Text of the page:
val io = IO(new Bundle{
    val a = Input(SInt(bitwidth.W))
    val b = Input(SInt(bitwidth.W))
    val c = Output(SInt((bitwidth * 2).W))
  })

  io.c := io.a * io.b
}

At this time, the parameters of Adder() and Mul() are defined as follows. Adder() is assumed to be instantiated with 64 bits, and Mul() with 128 bits input bit width.

case object AdderBitWidth extends Field[Int]
case object MulBitWidth extends Field[Int]

class DefaultConfig() extends Config((site, here, up) => {
  case AdderBitWidth => 64
  case MulBitWidth => 128
})

We override the parameters of Adder() and Mul() when we instantiate them, but we have to define and pass adder_param and mul_param anew.

  val Adder_mod = Module(new Adder()(adder_params))
  Adder_mod.io.a := io.a
  Adder_mod.io.b := io.b
  io.Adder_c := Adder_mod.io.c

  val mul_mod = Module(new Mul()(mul_params))
  mul_mod.io.a := io.a
  mul_mod.io.b := io.b
  io.mul_c := mul_mod.io.c

Here, adder_params is inherited from the above DefaultConfig, while the BitWidth parameter is inherited from the parameter used in the previous DefaultConfig. Use up() at this time. This will create:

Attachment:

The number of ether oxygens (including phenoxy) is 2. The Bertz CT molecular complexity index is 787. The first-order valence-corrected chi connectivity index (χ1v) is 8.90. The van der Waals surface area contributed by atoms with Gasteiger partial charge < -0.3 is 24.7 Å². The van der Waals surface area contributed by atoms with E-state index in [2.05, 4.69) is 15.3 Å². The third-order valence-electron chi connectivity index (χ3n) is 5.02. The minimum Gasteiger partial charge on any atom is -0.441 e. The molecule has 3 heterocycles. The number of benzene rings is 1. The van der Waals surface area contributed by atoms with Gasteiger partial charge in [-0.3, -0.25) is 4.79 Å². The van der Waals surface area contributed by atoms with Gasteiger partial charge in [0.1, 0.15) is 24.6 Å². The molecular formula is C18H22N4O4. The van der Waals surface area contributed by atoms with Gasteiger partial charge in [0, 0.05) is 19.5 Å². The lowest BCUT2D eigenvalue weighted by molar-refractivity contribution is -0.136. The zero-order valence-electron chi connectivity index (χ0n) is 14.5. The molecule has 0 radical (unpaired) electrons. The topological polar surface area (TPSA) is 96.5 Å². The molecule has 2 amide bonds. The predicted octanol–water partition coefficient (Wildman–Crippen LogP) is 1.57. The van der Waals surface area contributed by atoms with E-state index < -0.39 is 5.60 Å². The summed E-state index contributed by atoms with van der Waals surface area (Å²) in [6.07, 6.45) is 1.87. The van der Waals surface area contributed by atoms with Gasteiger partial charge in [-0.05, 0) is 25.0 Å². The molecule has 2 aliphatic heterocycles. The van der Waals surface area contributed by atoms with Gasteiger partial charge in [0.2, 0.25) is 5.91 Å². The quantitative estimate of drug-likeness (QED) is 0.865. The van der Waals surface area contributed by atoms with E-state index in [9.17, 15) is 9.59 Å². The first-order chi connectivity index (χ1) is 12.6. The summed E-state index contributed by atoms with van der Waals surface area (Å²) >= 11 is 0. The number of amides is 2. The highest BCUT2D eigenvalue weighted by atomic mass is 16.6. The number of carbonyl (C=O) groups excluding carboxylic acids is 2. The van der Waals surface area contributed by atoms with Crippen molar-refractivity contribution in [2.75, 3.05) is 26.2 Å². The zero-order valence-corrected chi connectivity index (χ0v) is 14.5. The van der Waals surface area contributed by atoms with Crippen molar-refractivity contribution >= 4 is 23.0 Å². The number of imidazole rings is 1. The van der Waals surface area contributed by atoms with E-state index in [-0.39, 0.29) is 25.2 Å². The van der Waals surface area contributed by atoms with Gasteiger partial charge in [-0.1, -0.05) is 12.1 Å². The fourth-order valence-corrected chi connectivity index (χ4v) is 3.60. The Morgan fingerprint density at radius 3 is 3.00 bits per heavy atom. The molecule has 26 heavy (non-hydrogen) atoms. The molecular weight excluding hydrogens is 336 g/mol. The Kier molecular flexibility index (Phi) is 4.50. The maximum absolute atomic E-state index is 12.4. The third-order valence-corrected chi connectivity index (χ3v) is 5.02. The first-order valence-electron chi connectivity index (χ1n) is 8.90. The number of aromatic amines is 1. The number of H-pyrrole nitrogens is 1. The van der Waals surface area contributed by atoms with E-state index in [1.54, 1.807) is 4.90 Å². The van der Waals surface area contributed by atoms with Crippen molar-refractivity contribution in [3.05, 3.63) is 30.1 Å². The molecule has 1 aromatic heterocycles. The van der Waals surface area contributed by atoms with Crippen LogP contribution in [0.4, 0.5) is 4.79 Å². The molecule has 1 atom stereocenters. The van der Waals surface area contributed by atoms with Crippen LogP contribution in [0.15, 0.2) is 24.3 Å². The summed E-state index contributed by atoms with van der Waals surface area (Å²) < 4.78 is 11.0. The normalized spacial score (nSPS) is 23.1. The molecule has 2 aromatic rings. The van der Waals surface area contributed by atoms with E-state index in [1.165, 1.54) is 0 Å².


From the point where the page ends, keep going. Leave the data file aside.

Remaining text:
val adder_params = p.alter((site, here, up) => {
    case BitWidth => up(AdderBitWidth)
  })

  val mul_params = p.alter((site, here, up) => {
    case BitWidth => up(MulBitWidth)
  })

The BitWidth of adder_params will inherit the AdderBitWidth of DefaultConfig, and the BitWidth of mul_params will inherit the MulBitWidth of DefaultConfig. This makes it possible to inherit different parameters for the same BitWidth parameter.

The results are as follows: the input bit width of Adder is 64 bits, inherited from AddrBitWidth, and the input bit width of Mul is 128 bits, inherited from MulBitWidth.

module Adder(
  input  [63:0] io_a,
  input  [63:0] io_b,
  output [63:0] io_c
);
  assign io_c = $signed(io_a) + $signed(io_b); // @[up_example.scala 48:8]
endmodule
module Mul(
  input  [127:0] io_a,
  input  [127:0] io_b,
  output [255:0] io_c
);
  assign io_c = $signed(io_a) * $signed(io_b); // @[up_example.scala 59:8]
endmodule

Summary

  • Chisel usage points → Network part, not in the core. The part where flexibility is required.
  • Using Diplomacy to connect to the bus network of your own CPU
  • The bus part of Rocket-Chip is built with a lot of Diplomacy bus configuration.
  • More flexible parameterization with Config/Parameter.